1. Description of the information resource
  2. Choice of access points
  3. Choice of headings
  4. References

Understanding the processes and principals that makeup cataloging allows information professionals to utilize and create information retrieval systems that make information accessible to information users. Information professionals need to understand how to gather information, create access points, standardize formats, and link access points in order to catalog materials or data. Understanding the principals behind cataloging is a necessary skill for information professionals in this digital age because it will serve as a foundation to derive new technologies and tools that will allow information organization to catalog, archive, and preserve the large about of data that now exists in this era of user-generated content. These skills will continue to be in demand and applicable to information professionals as information continues to rapidly generate.

Coursework Contributing to the Understanding of Competency G:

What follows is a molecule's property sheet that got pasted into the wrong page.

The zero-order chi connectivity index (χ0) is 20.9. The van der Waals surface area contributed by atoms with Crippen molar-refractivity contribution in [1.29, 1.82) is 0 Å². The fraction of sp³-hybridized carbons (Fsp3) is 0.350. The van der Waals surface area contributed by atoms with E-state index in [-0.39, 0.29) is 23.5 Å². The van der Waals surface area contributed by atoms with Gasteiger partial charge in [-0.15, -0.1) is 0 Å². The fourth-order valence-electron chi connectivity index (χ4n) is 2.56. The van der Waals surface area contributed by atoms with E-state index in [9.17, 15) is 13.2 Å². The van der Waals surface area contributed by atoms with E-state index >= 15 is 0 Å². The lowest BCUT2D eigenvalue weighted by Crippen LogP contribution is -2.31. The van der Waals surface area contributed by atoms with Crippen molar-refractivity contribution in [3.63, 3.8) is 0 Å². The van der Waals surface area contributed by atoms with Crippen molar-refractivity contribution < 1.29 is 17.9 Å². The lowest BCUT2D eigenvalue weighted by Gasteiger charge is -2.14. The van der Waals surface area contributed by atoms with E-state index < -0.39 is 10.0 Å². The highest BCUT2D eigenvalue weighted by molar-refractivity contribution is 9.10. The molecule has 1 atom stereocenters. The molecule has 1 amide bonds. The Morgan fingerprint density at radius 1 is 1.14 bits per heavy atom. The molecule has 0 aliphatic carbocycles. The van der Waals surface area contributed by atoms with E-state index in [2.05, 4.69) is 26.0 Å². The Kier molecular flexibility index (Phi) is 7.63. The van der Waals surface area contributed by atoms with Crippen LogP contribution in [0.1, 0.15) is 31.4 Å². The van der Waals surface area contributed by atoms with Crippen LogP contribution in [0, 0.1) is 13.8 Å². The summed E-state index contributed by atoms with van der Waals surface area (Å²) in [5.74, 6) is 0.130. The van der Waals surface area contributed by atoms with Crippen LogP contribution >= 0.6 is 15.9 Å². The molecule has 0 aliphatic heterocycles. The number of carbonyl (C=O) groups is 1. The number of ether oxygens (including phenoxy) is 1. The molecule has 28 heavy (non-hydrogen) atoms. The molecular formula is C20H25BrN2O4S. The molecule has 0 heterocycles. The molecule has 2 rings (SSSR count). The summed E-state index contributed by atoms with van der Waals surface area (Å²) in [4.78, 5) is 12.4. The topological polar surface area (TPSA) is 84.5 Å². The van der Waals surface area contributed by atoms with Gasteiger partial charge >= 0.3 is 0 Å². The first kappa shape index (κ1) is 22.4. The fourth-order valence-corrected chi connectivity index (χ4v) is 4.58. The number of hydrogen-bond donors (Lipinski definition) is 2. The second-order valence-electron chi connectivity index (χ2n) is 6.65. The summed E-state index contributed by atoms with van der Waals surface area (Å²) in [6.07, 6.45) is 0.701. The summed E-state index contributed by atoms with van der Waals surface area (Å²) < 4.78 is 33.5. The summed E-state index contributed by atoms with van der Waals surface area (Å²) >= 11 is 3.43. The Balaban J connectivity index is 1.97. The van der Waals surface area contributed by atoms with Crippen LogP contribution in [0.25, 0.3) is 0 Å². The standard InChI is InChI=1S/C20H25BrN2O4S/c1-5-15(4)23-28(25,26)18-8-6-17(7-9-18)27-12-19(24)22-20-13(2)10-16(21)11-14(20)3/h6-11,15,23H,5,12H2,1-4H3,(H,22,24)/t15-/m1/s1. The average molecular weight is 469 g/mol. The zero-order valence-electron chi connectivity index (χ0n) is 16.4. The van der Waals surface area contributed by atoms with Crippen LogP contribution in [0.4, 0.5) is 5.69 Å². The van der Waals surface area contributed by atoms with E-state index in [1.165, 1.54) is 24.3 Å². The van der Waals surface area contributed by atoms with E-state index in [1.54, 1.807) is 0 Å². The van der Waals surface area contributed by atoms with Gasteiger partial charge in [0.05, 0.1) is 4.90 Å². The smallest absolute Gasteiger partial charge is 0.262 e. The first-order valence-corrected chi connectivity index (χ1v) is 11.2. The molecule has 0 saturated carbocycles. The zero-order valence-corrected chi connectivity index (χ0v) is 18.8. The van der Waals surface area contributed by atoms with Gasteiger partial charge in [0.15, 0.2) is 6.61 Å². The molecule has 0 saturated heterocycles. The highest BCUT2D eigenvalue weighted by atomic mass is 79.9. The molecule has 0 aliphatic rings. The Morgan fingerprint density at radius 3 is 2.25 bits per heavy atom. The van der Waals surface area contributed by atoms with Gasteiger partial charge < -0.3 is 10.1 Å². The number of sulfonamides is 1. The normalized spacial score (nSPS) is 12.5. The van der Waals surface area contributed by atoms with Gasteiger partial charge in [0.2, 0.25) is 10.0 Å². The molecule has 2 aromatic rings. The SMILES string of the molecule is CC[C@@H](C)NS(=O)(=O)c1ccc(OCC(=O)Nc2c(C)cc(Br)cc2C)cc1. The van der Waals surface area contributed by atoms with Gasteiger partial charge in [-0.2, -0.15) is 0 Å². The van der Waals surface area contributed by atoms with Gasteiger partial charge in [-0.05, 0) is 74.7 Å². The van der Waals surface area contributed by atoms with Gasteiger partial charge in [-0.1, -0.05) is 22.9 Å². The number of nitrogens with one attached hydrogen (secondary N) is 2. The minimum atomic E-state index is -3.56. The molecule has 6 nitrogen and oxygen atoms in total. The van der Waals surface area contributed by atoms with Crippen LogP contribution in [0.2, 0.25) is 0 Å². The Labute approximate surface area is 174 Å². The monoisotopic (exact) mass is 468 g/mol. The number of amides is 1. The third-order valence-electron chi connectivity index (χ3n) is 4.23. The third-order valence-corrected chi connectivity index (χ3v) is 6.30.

My understanding of Competency G was gained from knowledge imparted to me in my classes at San Jose State University.

Info246 (Advanced Information Technology Tools) focused on using PHP (recursive acronym for PHP: Hypertext Preprocessor) and SQL (Structured Query Language) to design websites that allow users to access and query information, facilitate searching online text, control access to the website, design, and use metadata schemas. In this class, we created a website that allowed the user to add and delete patrons, authored coding that manipulated an online book publishing database, and gained knowledge on how online databases are created, function, and organized.

To satisfy Competency G, I submit the following evidence:

INFO246 Exercise 4.3 html

INFO246 Exercise 4.3_PHP

INFO246 Assignment 4 HTML

INFO246 Assignment 4 PHP

INFO246 Assignment 5

Evidence E-1: INFO246 – Exercise #4-3

Exercise #4-3